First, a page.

In considering the history of the BBC’s venerable series Doctor Who, the most important date that anyone remembers is November 23, 1963. That’s the day that the first episode, “An Unearthly Child,” was originally transmitted. Thus began the uninterrupted 26-year broadcast run that comprises a major part of the series history. That’s the birth date of the series, and the one that will be commemorated with a 50th Anniversary special on November 23, 2013.
As the Radio Times pointed out a few days ago, there are other meaningful early dates to consider. While it is hard to exactly pin down some key dates in the development history of the Doctor Who series, one undisputed date is September 19, 1963. That’s the day that filming for the first version of “An Unearthly Child” commenced. The first recorded scene showed the TARDIS police box landing on the Middle Paleolithic Earth of 100,000 BCE with an ominous human shadow in the foreground, making it at the very end of the script for the initial episode.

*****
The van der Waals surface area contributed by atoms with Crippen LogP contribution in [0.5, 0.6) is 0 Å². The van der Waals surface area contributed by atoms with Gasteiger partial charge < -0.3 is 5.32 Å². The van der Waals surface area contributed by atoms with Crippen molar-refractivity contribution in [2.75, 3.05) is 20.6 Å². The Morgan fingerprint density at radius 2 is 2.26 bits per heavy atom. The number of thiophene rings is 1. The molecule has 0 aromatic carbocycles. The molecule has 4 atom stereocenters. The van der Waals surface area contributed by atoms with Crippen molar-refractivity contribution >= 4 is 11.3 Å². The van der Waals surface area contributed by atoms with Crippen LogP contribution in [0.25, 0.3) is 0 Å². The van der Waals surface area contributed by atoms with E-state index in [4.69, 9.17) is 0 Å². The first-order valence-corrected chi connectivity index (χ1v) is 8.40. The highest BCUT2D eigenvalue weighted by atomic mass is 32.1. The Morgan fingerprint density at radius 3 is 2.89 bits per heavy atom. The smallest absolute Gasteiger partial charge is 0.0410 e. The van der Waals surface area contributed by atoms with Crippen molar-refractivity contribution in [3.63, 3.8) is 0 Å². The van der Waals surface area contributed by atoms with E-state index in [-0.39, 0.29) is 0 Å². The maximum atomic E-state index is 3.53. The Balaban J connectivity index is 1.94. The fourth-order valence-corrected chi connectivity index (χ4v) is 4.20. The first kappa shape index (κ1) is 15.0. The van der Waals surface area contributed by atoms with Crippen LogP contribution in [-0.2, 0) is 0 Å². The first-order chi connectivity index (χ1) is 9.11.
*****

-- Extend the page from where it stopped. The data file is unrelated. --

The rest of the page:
The footage recorded that day that was not necessarily in the version shown on November 23rd. There were actually two versions of the episode “An Unearthly Child” made. The first version, which began filming on September 19th, was originally scheduled to be shown on November 16, 1963. The production was fraught was technical difficulties. The TARDIS doors did not open properly in one sequence. Some lines were flubbed. Cameras and actors ran into sets or the setting dressings. The errors were frequent enough and noticeable enough that BBC Head of Drama (and Doctor Who creator) Sydney Newman demanded that the episode be re-shot prior to broadcast. This pushed the premiere of the series back a week, to November 23rd.
Substantial changes were made between the recording of the two versions. William Hartnell’s costume was changed from a more contemporary suit and tie (see below) to the more Edwardian costume that is remembered now. Small changes to dialogue were also made: the Doctor was made less callous and threatening in his initial appearance. The TARDIS de-materialization sound was refined. A thunderclap was deleted from the start of the series theme. References to the origin of the Doctor and Susan were altered; the Doctor and Susan were now from “another time, another world” rather than “the 49th Century.”
The initial version of “An Unearthly Child” filmed in September of 1963 was finally shown on the BBC in 1991 and on various releases to home video since. In some ways like the first pilot of Star Trek TOS (i.e., “The Cage”), it is an important document of the early development a culturally lasting science fiction series. It shows the actors and a production team (sometimes) struggling toward a birth — the day that we now remember 50 years later.